NOTRE DAME, IN.—The Snite Museum of Art is pleased to announce an extraordinary long-term loan from the Cummins Family Collection of the painting St. Paul the Hermit by Jusepe de Ribera (b. 1588, d. 1656).
On the occasion of announcing the loan, Dr. Joseph Antenucci Becherer, Director of the Museum, said, “The significance of this long-term loan to the Museum cannot be overstated.”
Recognized as one of the greatest Baroque masters, Ribera was born in Jativa, near Valencia, in Spain. He left Spain for Italy as a young man and was active there for most of his career. Known as “lo Spagnoletto” (The Little Spanish One), Ribera lived and worked in Parma, Rome, and Naples. He is recorded as living in Rome by 1612, and is viewed as one of the artists drawn to, and influenced by, Caravaggio and his followers. His extreme version of Caravaggio's naturalism can be seen in his use of strongly contrasting light and shadows, his brooding figures depicted with raw realism.
Art historian Tomaso Montanari has described the softer and lighter style that emerged following Ribera's activity in Parma around 1614—a style showing indebtedness to the work of Annibale Carracci and Guido Reni. It is this period around 1615, just before Ribera’ s move to Naples, that Montanari dates St. Paul the Hermit. Montanari characterizes the painting as indicative of the artist’s style in precisely those years after a sojourn to Emilia-Romagna and before the artist’s departure for Naples where his style became more strictly codified.
According to legend, St. Paul the First Hermit was born in Egypt. During the persecution of Decius (A.D. 250) he left for the desert where he remained a hermit for ninety years. After the saint had lived in solitude for twenty-one years, a raven began to bring him a half loaf of bread each day. The loaf and three dates, nourishment from the desert palm tree, are prominently displayed in the foreground of the painting. The saint grasps an upturned skull with his sunburned hands as he looks up and to the right, his gray beard and the tired skin of his torso indicative of his advanced age. These motifs—the haggard depiction of an elderly bearded ascetic, the remarkably natural portrayal of the skull, and the isolation and devotion of the subject—were to become hallmarks of Ribera’s work. Here they are contrasted with a distant, almost romantic landscape of a dark blue sky looming over a rocky promontory.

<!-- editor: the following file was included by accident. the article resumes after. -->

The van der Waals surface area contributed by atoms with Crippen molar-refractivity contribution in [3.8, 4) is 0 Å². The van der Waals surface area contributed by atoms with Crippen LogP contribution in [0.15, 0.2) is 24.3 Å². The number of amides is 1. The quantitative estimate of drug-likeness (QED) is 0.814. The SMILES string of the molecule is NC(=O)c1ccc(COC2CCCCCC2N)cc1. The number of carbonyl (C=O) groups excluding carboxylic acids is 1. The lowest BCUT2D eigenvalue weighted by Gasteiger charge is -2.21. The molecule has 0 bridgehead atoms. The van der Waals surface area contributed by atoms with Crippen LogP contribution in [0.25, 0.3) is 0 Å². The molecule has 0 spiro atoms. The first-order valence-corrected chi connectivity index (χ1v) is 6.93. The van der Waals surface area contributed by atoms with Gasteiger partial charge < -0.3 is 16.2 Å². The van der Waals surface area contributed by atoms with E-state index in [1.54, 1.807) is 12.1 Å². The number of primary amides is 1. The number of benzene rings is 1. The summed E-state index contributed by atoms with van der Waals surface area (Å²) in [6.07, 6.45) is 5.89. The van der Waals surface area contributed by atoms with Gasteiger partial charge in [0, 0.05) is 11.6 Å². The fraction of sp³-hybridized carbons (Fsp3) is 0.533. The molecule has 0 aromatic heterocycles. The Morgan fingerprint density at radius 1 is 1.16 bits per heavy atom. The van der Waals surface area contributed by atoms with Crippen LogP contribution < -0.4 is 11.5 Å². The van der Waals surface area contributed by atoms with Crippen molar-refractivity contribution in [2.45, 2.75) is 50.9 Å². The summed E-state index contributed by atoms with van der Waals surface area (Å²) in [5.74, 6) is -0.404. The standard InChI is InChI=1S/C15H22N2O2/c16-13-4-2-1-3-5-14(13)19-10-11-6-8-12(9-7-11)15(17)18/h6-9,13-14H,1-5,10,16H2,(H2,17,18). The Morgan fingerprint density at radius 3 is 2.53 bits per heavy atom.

“Ribera’s half-length portrait of a saint is a stunning example of Counter-Reformation devotional art popular in the seventeenth century, and it richly complements the University’s collection of Italian religious narratives,” said Cheryl Snay, Curator of European Art at the Snite Museum of Art. “Moreover, the artist’s emphatic naturalism and dramatic tension make it as compelling now as it was four centuries ago.”
MEDIA CONTACT: If you would like high-resolution images or in-depth information, please contact Gina Costa, Marketing and Public Relations Manager, (574) 631-4720, email@example.com
About The Snite Museum of Art, University of Notre Dame
Considered one of the finest university art museums in America, the Snite Museum’s permanent collection contains over 25,000 works that represent many cultures and periods of world art history. Exceptional holdings include the Jack and Alfrieda Feddersen Collection of Rembrandt Etchings, the Noah L. and Muriel S. Butkin Collection of 19th-Century French Art, the John D. Reilly Collection of Old Master and 19th-Century Drawings, the Janos Scholz Collection of 19th-Century European Photographs, the Mr. and Mrs. Russell G. Ashbaugh Jr., Collection of Meštrović Sculpture and Drawings, the George Rickey Sculpture Archive, and the Virginia A. Marten Collection of 18th-Century Decorative Arts. Other collection strengths include Olmec and Mesoamerican art, 20th-century art, and Native American art.
Sculpture is displayed in the Mary Loretto and Terrence J. Dillon Courtyard and in The Charles B. Hayes Family Sculpture Park.
Jusepe de Ribera (called “lo Spagnoletto”), Spanish, 1591–1652
St. Paul the Hermit, ca. 1614–1615
Oil on canvas
34 ¾ x 29 inches (87.5 × 73.5 cm)
Image courtesy of the Cummins Family Collection
Originally published by Gina Costa at sniteartmuseum.nd.edu on September 25, 2019.